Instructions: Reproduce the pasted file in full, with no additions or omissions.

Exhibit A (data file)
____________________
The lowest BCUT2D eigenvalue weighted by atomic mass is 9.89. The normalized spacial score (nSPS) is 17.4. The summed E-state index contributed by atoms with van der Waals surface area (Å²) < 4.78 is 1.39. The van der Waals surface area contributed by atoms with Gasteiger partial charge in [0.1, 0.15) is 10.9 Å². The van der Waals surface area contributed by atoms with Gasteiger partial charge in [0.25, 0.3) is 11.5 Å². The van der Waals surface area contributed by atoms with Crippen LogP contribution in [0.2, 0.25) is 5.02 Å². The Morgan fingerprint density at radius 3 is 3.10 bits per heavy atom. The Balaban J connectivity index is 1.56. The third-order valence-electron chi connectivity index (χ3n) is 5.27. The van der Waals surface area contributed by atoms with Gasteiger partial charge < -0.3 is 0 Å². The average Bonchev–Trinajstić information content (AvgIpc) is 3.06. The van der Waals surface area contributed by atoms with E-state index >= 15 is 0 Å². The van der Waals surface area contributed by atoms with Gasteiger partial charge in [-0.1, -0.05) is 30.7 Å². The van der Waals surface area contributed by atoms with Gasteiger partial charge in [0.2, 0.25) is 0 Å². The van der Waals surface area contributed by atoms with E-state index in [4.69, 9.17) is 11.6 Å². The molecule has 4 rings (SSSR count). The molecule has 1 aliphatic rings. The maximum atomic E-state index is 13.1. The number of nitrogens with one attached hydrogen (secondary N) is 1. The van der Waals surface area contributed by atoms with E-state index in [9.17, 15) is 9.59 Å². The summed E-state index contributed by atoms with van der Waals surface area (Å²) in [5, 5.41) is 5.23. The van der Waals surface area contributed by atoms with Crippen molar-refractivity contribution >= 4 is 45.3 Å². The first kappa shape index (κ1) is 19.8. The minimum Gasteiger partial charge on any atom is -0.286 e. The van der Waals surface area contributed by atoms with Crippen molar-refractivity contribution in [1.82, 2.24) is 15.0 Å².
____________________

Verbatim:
The lowest BCUT2D eigenvalue weighted by atomic mass is 9.89. The normalized spacial score (nSPS) is 17.4. The summed E-state index contributed by atoms with van der Waals surface area (Å²) < 4.78 is 1.39. The van der Waals surface area contributed by atoms with Gasteiger partial charge in [0.1, 0.15) is 10.9 Å². The van der Waals surface area contributed by atoms with Gasteiger partial charge in [0.25, 0.3) is 11.5 Å². The van der Waals surface area contributed by atoms with Crippen LogP contribution in [0.2, 0.25) is 5.02 Å². The Morgan fingerprint density at radius 3 is 3.10 bits per heavy atom. The Balaban J connectivity index is 1.56. The third-order valence-electron chi connectivity index (χ3n) is 5.27. The van der Waals surface area contributed by atoms with Gasteiger partial charge < -0.3 is 0 Å². The average Bonchev–Trinajstić information content (AvgIpc) is 3.06. The van der Waals surface area contributed by atoms with E-state index >= 15 is 0 Å². The van der Waals surface area contributed by atoms with Gasteiger partial charge in [-0.1, -0.05) is 30.7 Å². The van der Waals surface area contributed by atoms with Gasteiger partial charge in [0.2, 0.25) is 0 Å². The van der Waals surface area contributed by atoms with E-state index in [4.69, 9.17) is 11.6 Å². The molecule has 4 rings (SSSR count). The molecule has 1 aliphatic rings. The maximum atomic E-state index is 13.1. The number of nitrogens with one attached hydrogen (secondary N) is 1. The van der Waals surface area contributed by atoms with E-state index in [9.17, 15) is 9.59 Å². The summed E-state index contributed by atoms with van der Waals surface area (Å²) in [5, 5.41) is 5.23. The van der Waals surface area contributed by atoms with Crippen molar-refractivity contribution >= 4 is 45.3 Å². The first kappa shape index (κ1) is 19.8. The minimum Gasteiger partial charge on any atom is -0.286 e. The van der Waals surface area contributed by atoms with Crippen molar-refractivity contribution in [1.82, 2.24) is 15.0 Å².